The Pittsburgh Penguins Must Ask Themselves: What Would Gary Roberts Do?

WoooooSenior Writer IFebruary 24, 2009

It wasn't that long ago that the Pittsburgh Penguins were cruising through the Eastern Conference playoffs en route to the Stanley Cup Finals.

Their Cup dreams were spoiled by a more talented, more seasoned, well-oiled, red-and-white machine, but nonetheless, the Penguins' 2007-'08 Cinderella season was one for the ages.

A lot has changed between then and now. The Penguins' lineup looks quite different in February of 2009 as opposed to June of 2008.

Perhaps the biggest hole in the Penguins' lineup is one that can't be filled by a 40-goal scoring winger to play alongside Sidney Crosby, or a bruising power forward to occupy the area in front of the net on the power play.

The biggest hole has undoubtedly been a motivational one.

The replacement of Michel Therrien with Interim Head Coach Dan Bylsma was management's first attempt to bring about a change in the attitude of the locker room. However, the need for such a change could have been ruled out in July, had the Penguins not let Gary Roberts walk out the door.

In his one and a quarter seasons with the Penguins' organization, Gary Roberts took on a cult-like status, unknown to Pittsburgh since the days of Roberto Clemente, unknown to the Penguins since Le Magnifique.

The phrase "What Would Gary Roberts Do" (or WWGRD for short) appeared on wristbands, t-shirts, bumper stickers, and even hung from the F level of the Mellon Arena, courtesy of the Pensblog.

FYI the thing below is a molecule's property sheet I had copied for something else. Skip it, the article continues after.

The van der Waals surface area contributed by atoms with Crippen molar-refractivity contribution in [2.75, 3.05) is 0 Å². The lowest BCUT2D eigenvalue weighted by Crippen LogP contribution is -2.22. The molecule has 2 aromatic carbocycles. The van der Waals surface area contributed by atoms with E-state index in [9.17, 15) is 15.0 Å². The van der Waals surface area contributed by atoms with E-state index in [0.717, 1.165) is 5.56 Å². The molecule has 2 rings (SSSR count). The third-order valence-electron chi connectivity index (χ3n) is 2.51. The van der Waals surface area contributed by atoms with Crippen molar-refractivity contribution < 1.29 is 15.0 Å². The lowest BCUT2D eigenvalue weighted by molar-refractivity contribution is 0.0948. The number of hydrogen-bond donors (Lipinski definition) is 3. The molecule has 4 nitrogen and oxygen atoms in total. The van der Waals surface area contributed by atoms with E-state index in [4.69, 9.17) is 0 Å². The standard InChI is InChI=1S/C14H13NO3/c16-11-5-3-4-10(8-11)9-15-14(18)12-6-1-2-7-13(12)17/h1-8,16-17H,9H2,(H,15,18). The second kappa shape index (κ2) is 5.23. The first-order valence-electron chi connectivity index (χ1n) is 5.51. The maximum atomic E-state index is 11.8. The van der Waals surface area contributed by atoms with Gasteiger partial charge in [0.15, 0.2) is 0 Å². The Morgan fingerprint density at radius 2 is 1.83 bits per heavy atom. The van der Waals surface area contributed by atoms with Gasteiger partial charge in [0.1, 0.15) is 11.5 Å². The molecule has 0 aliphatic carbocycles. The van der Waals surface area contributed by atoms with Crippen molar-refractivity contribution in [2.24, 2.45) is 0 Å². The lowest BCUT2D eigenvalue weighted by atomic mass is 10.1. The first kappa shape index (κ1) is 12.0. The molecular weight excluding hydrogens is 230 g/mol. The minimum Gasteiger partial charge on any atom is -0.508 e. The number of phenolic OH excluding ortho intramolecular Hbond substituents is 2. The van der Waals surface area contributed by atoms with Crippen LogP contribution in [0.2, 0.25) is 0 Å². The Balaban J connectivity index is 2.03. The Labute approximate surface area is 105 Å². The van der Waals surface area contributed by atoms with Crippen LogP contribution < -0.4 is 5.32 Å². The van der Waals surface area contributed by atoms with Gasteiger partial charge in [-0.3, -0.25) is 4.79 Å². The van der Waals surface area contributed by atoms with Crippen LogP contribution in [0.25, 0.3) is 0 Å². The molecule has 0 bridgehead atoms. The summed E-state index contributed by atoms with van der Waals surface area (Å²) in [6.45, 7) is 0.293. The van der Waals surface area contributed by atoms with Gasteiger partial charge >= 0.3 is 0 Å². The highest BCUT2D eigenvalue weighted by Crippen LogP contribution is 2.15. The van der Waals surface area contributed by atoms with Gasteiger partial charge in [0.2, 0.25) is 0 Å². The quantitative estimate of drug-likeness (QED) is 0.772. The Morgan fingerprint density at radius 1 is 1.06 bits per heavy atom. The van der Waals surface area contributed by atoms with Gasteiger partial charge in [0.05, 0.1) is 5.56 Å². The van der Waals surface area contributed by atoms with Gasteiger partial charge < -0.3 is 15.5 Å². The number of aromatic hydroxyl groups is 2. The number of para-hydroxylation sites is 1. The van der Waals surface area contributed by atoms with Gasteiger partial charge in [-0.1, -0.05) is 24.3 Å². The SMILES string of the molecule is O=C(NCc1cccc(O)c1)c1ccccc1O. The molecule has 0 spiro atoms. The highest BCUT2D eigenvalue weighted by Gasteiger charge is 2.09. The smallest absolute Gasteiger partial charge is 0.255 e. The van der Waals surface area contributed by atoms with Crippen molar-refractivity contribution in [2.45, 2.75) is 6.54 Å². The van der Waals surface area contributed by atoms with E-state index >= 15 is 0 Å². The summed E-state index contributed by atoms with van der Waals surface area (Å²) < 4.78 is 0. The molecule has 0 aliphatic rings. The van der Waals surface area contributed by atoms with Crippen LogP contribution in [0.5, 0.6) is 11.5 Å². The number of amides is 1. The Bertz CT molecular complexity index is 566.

What Roberts provided to the young group of Penguins was something much more valuable than goals or assists.

Roberts provided the kind of veteran leadership that is obviously lacking on this year's roster, as well as the hell-bent determination, the fiery passion for the sport of hockey, and the two decades worth of experience that can't be measured on a score sheet.

Whether it was a stern scolding after a sloppy loss, a big hit in the corner late in a tie game, a harsh word for the officials, or a clutch goal from what became known as Mr. Roberts' Neighborhood, or the front of the net, Roberts was an ever-present leader of his new team.

Roberts provided guidance for the Penguins' youthful core of hockey prodigies, while displaying every quality, both on and off of the ice, that role models consist of.

The Penguins face quite a daunting task in the coming weeks. It's not going to be easy. As we have seen over the past two months, no win is an easy one.

The Penguins will undoubtedly be looking to their role players to provide a spark in each of their coming contests in order to alleviate some of the weight from the shoulders of their star players.

It will be in these times of adversity that the words, but more importantly the actions, of the Penguins' departed veteran arise in the hearts and minds of all Penguin fans.

Throw in whatever cliche you like—Don't Stop Believing, Time is of the Essence, There's No Time Like the Present—but remember that this thing isn't over yet.

As the Penguins embark on their final push for the post season, you can't help but wonder, and hope that the Penguins can remember what Gary Roberts would do.

Let's Go Pens.